Transplantation

Transplant is the preferred treatment option for kidney failure, freeing patients from dialysis, improving life expectancy, and greatly improving quality of life. According to a 2018 study in the American Journal of Transplantation, transplantation not only increases life expectancy and quality, it is cost effective even if non-ideal kidneys are transplanted. A sub-optimal kidney transplant is still preferable and more cost effective than additional years on dialysis.

Unfortunately, our current transplant system does not meet the demand. While approximately 100,000 Americans are awaiting a kidney transplant, only 22,817 received one in 2020, and less than one-third of those came from living donors. Further, almost 35% of deceased donor kidneys are discarded, even as 12 people die on the transplant wait list every day. The average wait time for a kidney transplant is 5 years but can be as long as 10 years in some states. Tens of thousands of patients are discouraged from adding their name to the wait list.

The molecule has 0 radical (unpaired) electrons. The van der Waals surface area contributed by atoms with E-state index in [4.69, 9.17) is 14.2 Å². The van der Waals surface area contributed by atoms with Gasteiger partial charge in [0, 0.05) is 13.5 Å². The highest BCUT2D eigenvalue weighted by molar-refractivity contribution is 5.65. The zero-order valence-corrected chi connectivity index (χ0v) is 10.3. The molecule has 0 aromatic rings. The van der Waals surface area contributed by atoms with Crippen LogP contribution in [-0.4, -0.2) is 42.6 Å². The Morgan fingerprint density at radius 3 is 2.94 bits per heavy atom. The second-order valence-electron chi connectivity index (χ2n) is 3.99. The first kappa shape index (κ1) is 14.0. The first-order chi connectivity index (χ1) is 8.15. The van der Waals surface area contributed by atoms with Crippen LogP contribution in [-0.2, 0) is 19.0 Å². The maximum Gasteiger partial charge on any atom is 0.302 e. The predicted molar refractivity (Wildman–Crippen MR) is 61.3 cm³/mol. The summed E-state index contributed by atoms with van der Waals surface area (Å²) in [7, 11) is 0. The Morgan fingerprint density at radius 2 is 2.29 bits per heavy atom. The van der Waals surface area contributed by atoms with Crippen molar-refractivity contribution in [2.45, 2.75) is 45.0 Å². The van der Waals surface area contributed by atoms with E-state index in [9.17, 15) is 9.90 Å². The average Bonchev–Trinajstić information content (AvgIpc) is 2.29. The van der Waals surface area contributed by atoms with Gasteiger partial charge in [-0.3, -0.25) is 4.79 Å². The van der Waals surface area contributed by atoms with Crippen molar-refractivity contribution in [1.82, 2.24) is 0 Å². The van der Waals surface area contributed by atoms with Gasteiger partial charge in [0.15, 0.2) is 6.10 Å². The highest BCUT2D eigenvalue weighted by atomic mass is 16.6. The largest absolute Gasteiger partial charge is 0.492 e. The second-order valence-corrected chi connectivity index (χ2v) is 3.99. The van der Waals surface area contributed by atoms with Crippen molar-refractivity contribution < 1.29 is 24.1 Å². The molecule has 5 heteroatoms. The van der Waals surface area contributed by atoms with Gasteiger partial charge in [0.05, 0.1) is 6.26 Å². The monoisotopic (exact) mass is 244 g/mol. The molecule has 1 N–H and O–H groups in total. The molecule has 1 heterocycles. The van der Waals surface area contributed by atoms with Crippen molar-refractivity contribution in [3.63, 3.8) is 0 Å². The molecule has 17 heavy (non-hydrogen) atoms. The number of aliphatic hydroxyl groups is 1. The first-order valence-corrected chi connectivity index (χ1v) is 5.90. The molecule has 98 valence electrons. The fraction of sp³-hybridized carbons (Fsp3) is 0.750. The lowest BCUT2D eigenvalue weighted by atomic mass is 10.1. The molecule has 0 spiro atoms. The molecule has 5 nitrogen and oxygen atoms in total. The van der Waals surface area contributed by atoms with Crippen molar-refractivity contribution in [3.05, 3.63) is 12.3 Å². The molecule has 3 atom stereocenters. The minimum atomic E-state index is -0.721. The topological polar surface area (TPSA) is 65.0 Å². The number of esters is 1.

NKF promotes policies to increase living donation. The Living Donor Protection Act (S. 377 / H.R. 1255) would prevent insurance companies from denying, limiting, or charging higher premiums to organ donors for life, disability and long-term care insurance. We also advocate for living organ donors to be protected from job loss for donation through the Family and Medical Leave Act (FMLA).

Ask Congress to Support Living Donors

Immunosuppressive Drug Coverage for Kidney Patients: Under the leadership of NKF, Congress passed legislation in December 2020 to provide lifetime Medicare coverage for immunosuppressant drugs for any kidney transplant recipient who does not have other coverage for this benefit. Until this law passed, Medicare coverage of immunosuppressive drugs for kidney recipients who are non-aged or non-disabled ended 36 months after surgery. Thankfully, patients and families are now no longer faced with worries on how to pay for these life-saving medications. Learn more about this new law here.